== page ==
Ashe | Falling Into the Depths Of Her Alt-Pop Rabbit Hole

by Flaunt Magazine

You may know her through electro-pop songs with Louis the Child or opening for Whethan, but this time around Ashe is going down her own path. The singer has made her way from a mere vocalist to a standout solo artist. As the experimental indie virtuoso gears up to release her debut EP, The Rabbit Hole, she’s kept fans enticed by tossing out a few singles. The down-to-earth, Bay area babe stopped by the Troubadour to show off some of these cool girl, alt-pop singles and tease her upcoming release, which drops June 22nd. We got a chance to catch up with Ashe before her performance and see what’s in store for her impending EP.

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How did you get started in music?

The classic question! I’ve been making music since I was 10. I took piano lessons around that time. My family didn’t encourage me to do music as a career, but I’d always write my own little songs and I’d show them to my friends. Writing music was always talked about as a hobby. So, that’s what I thought of it as until I graduated high school and I realized I didn’t know what the fuck I wanted to do. The only thing that made sense to me was making music. I got into Berklee [College of Music] on a scholarship and continued making music. As far as a career, when I moved to Nashville I started doing road trips. From Nashville to Chicago, I’d work with different artists and get familiar with the music scene out there. Then one day Freddy, from Louis the Child, walks in and I’m like 'Oh shit!' Once I started working with them that’s what changed things for me for sure. I definitely feel like I owe a lot to them.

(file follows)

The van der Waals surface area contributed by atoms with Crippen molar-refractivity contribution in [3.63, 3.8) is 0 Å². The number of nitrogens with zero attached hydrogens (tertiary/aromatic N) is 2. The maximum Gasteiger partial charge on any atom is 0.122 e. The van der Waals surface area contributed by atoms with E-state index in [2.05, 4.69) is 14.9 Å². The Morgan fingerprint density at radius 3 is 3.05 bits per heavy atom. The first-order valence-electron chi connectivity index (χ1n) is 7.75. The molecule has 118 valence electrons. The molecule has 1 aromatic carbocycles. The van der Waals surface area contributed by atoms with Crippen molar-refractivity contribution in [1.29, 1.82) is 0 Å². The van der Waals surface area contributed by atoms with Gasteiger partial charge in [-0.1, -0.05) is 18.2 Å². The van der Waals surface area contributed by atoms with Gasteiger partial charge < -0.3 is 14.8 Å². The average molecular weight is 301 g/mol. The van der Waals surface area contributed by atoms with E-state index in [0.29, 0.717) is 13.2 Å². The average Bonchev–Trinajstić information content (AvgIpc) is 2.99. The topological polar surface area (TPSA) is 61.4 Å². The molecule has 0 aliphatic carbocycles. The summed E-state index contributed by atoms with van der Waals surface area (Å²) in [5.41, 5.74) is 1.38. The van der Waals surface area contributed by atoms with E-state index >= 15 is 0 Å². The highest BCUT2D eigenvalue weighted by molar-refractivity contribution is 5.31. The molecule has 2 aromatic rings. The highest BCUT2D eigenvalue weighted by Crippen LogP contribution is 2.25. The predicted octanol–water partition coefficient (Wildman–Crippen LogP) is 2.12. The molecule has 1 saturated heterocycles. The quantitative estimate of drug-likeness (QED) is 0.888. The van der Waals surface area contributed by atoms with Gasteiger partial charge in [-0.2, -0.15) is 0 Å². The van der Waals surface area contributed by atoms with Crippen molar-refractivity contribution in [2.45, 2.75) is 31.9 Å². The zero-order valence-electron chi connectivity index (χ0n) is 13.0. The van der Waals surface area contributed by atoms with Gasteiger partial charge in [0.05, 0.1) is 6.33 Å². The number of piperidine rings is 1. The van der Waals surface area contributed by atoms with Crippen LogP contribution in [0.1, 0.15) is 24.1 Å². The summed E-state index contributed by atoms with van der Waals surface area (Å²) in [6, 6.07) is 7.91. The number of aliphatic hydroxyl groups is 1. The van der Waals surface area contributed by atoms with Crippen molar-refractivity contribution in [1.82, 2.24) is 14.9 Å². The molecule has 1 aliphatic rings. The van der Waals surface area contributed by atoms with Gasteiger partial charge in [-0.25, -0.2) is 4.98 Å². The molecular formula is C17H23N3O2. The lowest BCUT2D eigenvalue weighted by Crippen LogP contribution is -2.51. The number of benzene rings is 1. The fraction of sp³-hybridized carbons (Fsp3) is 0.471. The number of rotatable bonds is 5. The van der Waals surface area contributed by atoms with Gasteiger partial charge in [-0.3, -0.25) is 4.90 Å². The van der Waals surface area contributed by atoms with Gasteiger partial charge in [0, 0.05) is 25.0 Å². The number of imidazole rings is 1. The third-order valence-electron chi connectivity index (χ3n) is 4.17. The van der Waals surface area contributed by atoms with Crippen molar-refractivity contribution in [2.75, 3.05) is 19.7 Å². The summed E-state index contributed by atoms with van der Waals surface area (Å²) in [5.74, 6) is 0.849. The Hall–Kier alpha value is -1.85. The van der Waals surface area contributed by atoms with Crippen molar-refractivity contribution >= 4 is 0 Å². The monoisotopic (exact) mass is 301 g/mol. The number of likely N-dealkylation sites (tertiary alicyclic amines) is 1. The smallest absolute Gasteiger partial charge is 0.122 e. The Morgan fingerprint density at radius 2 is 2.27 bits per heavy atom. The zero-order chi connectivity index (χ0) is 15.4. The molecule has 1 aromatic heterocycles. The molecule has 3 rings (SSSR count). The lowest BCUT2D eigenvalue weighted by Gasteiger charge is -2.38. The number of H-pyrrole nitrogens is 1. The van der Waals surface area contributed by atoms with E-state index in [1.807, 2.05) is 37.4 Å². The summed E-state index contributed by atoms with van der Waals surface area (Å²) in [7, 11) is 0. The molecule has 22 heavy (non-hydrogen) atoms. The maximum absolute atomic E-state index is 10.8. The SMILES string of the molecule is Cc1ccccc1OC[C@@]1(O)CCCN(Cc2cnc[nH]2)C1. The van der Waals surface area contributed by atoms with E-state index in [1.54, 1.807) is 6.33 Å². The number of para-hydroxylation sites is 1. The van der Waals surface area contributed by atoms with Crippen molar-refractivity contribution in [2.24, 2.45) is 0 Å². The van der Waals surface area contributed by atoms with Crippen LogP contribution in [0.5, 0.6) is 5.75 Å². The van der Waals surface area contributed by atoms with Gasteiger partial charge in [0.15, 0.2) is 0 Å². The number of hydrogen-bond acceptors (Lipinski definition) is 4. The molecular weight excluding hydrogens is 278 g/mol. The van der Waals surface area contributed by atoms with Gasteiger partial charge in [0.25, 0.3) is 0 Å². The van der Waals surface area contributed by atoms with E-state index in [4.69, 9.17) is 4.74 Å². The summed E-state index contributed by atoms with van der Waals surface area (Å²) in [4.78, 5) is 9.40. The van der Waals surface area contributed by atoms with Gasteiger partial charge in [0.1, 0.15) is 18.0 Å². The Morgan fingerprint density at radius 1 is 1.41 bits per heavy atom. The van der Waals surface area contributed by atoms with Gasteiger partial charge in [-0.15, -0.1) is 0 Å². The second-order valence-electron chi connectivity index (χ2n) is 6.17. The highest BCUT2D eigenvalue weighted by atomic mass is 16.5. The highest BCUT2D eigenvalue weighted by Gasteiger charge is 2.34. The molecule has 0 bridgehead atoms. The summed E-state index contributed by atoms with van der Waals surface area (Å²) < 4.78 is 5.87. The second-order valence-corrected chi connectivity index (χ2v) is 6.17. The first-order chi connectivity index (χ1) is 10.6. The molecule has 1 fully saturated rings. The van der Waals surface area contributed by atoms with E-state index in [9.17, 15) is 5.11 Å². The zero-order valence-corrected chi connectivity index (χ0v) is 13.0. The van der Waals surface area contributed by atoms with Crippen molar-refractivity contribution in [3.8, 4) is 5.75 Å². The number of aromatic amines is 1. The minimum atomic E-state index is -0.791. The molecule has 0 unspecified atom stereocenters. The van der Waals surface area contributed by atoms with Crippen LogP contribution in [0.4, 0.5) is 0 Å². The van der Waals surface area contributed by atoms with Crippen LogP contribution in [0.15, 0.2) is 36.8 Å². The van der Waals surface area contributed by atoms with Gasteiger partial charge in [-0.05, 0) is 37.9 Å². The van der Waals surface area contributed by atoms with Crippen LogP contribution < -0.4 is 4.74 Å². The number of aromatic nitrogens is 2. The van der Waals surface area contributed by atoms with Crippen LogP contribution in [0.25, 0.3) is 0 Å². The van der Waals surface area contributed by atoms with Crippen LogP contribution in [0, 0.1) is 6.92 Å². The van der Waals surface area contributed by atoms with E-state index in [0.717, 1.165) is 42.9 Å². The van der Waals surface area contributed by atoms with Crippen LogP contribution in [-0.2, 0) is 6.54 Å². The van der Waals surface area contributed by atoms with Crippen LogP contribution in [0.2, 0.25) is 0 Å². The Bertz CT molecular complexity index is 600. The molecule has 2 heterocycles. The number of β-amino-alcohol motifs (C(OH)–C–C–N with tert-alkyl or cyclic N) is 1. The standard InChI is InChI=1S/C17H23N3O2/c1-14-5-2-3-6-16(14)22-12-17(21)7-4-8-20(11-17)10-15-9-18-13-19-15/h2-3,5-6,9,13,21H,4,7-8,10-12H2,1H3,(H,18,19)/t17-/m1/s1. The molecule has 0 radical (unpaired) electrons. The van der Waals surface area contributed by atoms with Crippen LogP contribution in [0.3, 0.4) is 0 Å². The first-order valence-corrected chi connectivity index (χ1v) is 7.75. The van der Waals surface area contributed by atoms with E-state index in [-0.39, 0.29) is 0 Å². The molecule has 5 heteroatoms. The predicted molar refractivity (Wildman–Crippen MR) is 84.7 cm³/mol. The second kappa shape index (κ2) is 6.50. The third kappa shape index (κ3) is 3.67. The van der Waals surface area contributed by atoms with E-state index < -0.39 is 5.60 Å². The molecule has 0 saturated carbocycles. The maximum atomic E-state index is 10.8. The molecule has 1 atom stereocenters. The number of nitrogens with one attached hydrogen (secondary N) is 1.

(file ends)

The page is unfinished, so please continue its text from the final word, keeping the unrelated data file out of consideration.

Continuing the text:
Who are some of your biggest influencers in the music industry?

My biggest influencers are definitely Louis the Child, Whethan, and Laav. The people I toured with. As far as sound, I’d say Carole King and Stevie Nicks. They’re such incredible, powerful women. Also, Ella Fitzgerald. I really dove into jazz during my college days.

What’s your songwriting process like? What’s the best environment for you to work in? 

It definitely changes. If I’m by myself, it can be as simple as having a melody in my head or lyrics. Typically, I have to be by myself unless it's another creator. For instance, my good friend and songwriting buddy, Justin Gammella, is someone that helps me with that process. We have our own way of going about it that just works. However, if I’m with a friend or something like that, I can’t create. Whether I’m writing solo or co-writing it changes. It’s always different. For instance, one song for Louis the Child was created with all of us in the room, but another time I’ve done vocals for him at home by myself. So, it’s pretty unpredictable. I think it’s best to always know how to acclimate in any situation.

What do you want your listeners to take away when listening to your music?